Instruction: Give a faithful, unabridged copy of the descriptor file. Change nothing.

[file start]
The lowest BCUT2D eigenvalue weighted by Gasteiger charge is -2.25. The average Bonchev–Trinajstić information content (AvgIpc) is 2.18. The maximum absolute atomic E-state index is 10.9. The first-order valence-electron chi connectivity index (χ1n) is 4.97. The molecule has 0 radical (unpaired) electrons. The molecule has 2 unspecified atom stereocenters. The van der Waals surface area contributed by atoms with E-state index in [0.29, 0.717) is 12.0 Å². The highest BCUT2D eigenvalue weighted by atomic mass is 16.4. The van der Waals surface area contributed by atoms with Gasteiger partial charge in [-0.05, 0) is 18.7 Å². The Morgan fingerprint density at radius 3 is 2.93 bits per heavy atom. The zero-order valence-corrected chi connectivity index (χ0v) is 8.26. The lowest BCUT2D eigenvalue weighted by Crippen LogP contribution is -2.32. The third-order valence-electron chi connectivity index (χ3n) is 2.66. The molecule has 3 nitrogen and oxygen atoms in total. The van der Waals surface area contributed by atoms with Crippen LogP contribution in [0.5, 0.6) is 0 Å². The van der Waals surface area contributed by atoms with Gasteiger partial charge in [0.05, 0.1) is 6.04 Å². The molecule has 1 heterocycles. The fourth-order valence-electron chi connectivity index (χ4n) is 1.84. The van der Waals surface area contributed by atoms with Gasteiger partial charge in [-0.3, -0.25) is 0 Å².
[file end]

The lowest BCUT2D eigenvalue weighted by Gasteiger charge is -2.25. The average Bonchev–Trinajstić information content (AvgIpc) is 2.18. The maximum absolute atomic E-state index is 10.9. The first-order valence-electron chi connectivity index (χ1n) is 4.97. The molecule has 0 radical (unpaired) electrons. The molecule has 2 unspecified atom stereocenters. The van der Waals surface area contributed by atoms with E-state index in [0.29, 0.717) is 12.0 Å². The highest BCUT2D eigenvalue weighted by atomic mass is 16.4. The van der Waals surface area contributed by atoms with Gasteiger partial charge in [-0.05, 0) is 18.7 Å². The Morgan fingerprint density at radius 3 is 2.93 bits per heavy atom. The zero-order valence-corrected chi connectivity index (χ0v) is 8.26. The lowest BCUT2D eigenvalue weighted by Crippen LogP contribution is -2.32. The third-order valence-electron chi connectivity index (χ3n) is 2.66. The molecule has 3 nitrogen and oxygen atoms in total. The van der Waals surface area contributed by atoms with Crippen LogP contribution in [0.5, 0.6) is 0 Å². The van der Waals surface area contributed by atoms with Gasteiger partial charge in [0.05, 0.1) is 6.04 Å². The molecule has 1 heterocycles. The fourth-order valence-electron chi connectivity index (χ4n) is 1.84. The van der Waals surface area contributed by atoms with Gasteiger partial charge in [-0.3, -0.25) is 0 Å².